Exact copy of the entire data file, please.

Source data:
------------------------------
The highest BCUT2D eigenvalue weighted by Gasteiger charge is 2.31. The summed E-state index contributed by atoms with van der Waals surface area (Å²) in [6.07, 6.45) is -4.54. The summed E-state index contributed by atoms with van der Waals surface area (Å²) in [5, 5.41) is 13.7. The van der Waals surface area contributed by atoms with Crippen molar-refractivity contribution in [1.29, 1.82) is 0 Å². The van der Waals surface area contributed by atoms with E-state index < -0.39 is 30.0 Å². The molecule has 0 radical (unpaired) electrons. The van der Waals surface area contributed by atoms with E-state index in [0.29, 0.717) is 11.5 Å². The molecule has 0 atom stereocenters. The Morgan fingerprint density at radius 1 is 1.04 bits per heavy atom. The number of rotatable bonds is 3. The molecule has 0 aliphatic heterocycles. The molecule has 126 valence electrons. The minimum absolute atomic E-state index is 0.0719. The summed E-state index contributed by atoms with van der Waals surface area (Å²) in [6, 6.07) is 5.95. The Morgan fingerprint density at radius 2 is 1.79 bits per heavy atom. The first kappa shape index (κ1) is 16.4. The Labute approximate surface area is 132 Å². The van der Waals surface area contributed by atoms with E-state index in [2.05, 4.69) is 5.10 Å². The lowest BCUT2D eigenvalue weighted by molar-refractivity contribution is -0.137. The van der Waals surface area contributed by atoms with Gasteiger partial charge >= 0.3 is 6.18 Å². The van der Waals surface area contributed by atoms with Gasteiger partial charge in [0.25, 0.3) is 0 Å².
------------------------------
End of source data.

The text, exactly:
The highest BCUT2D eigenvalue weighted by Gasteiger charge is 2.31. The summed E-state index contributed by atoms with van der Waals surface area (Å²) in [6.07, 6.45) is -4.54. The summed E-state index contributed by atoms with van der Waals surface area (Å²) in [5, 5.41) is 13.7. The van der Waals surface area contributed by atoms with Crippen molar-refractivity contribution in [1.29, 1.82) is 0 Å². The van der Waals surface area contributed by atoms with E-state index < -0.39 is 30.0 Å². The molecule has 0 radical (unpaired) electrons. The van der Waals surface area contributed by atoms with E-state index in [0.29, 0.717) is 11.5 Å². The molecule has 0 atom stereocenters. The Morgan fingerprint density at radius 1 is 1.04 bits per heavy atom. The number of rotatable bonds is 3. The molecule has 0 aliphatic heterocycles. The molecule has 126 valence electrons. The minimum absolute atomic E-state index is 0.0719. The summed E-state index contributed by atoms with van der Waals surface area (Å²) in [6, 6.07) is 5.95. The Morgan fingerprint density at radius 2 is 1.79 bits per heavy atom. The first kappa shape index (κ1) is 16.4. The Labute approximate surface area is 132 Å². The van der Waals surface area contributed by atoms with E-state index in [2.05, 4.69) is 5.10 Å². The lowest BCUT2D eigenvalue weighted by molar-refractivity contribution is -0.137. The van der Waals surface area contributed by atoms with Gasteiger partial charge >= 0.3 is 6.18 Å². The van der Waals surface area contributed by atoms with Gasteiger partial charge in [0.25, 0.3) is 0 Å².